A 2008 study found that people who watch six hours of television per day will likely die an average of 4.8 years earlier than those who don’t.[2] It also found that, after the age of 25, every hour of television watched decreases life expectancy by 22 minutes.

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Television promotes inactivity and disengagement from the world, both of which can shorten your lifespan.

5. Eat Less Red Meat

Red meat consumption is linked to an increased risk of heart disease and cancer.[3] Swapping out your steaks for healthy proteins, like fish, may help to increase longevity.

If you can’t stand the idea of a steak-free life, reducing your consumption to less than two to three servings a week can still incur health benefits.

6. Don’t Smoke

This isn’t exactly a revelation. As you probably well know, smoking significantly increases your risk of cancer.

7. Socialize

Studies suggest that having social relationships promotes longevity.[4] Although scientists are unsure of the reasons behind this, they speculate that socializing leads to increased self esteem as well as peer pressure to maintain health.

8. Eat Foods Rich in Omega-3 Fatty Acids

Omega-3 fatty acids decrease the risk of heart disease[5] and perhaps even Alzheimer’s disease.[6] Salmon and walnuts are two of the best sources of Omega-3s.

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9. Be Optimistic

Studies suggest that optimists are at a lower risk for heart disease and, generally, live longer than pessimists.[7] Researchers speculate that optimists have a healthier approach to life in general–exercising more, socializing, and actively seeking out medical advice. Thus, their risk of early mortality is lower.

10. Own a Pet

Having a furry-friend leads to decreased stress, increased immunity, and a lessened risk of heart disease.[8] Depending on the type of pet, they can also motivate you to be more active.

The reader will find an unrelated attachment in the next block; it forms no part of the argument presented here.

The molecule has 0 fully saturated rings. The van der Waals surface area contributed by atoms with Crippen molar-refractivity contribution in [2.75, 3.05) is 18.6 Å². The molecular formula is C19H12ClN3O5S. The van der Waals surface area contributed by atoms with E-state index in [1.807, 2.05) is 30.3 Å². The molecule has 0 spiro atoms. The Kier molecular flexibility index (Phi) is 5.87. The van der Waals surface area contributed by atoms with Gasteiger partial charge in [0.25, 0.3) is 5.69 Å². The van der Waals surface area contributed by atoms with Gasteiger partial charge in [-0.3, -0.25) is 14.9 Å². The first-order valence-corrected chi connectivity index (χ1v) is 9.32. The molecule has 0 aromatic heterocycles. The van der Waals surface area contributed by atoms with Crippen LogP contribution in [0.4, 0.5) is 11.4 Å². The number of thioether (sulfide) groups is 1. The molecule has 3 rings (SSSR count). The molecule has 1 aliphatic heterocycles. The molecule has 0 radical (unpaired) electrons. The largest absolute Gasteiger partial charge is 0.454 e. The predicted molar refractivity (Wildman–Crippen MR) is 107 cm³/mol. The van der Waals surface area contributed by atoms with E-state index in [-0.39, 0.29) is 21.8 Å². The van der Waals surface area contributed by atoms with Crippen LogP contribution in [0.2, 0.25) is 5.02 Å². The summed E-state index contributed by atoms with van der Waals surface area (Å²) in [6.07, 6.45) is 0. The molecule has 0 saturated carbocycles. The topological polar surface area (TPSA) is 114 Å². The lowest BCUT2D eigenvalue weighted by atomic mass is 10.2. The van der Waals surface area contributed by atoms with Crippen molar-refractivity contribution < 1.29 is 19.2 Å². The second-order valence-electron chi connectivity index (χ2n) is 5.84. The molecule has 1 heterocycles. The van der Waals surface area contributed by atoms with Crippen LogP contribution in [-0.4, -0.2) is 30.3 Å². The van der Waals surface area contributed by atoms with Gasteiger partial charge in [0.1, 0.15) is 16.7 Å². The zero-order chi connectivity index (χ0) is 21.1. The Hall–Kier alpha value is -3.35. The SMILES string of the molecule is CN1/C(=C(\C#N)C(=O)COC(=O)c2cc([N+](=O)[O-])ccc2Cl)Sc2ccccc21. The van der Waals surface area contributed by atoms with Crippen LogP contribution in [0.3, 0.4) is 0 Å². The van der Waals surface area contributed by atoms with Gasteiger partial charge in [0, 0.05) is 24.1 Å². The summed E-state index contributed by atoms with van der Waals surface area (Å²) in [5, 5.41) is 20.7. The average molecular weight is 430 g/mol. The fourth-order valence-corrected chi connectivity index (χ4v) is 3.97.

11. Drink Coffee

Studies have found a link between coffee consumption and longer life.[9] Although the reasons for this aren’t entirely clear, coffee’s high levels of antioxidants may play a role. Remember, though, drowning your cup of joe in sugar and whipped cream could counter whatever health benefits it may hold.

12. Eat Less

Japan has the longest average lifespan in the world, and the longest lived of the Japanese–the natives of the Ryukyu Islands–stop eating when they’re 80% full. Limiting your calorie intake means lower overall stress on the body.

13. Meditate

Meditation leads to stress reduction and lowered blood pressure.[10] Research suggests that it could also increase the activity of an enzyme associated with longevity.[11]

Taking as little as 15 minutes a day to find your zen can have significant health benefits, and may even extend your life.

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How to meditate? Here’re 8 Meditation Techniques for Complete Beginners

14. Maintain a Healthy Weight

Being overweight puts stress on your cardiovascular system, increasing your risk of heart disease.[12] It may also increase the risk of cancer.[13] Maintaining a healthy weight is important for heart health and living a long and healthy life.

15. Laugh Often

Laughter reduces the levels of stress hormones, like cortisol, in your body. High levels of these hormones can weaken your immune system.

16. Don’t Spend Too Much Time in the Sun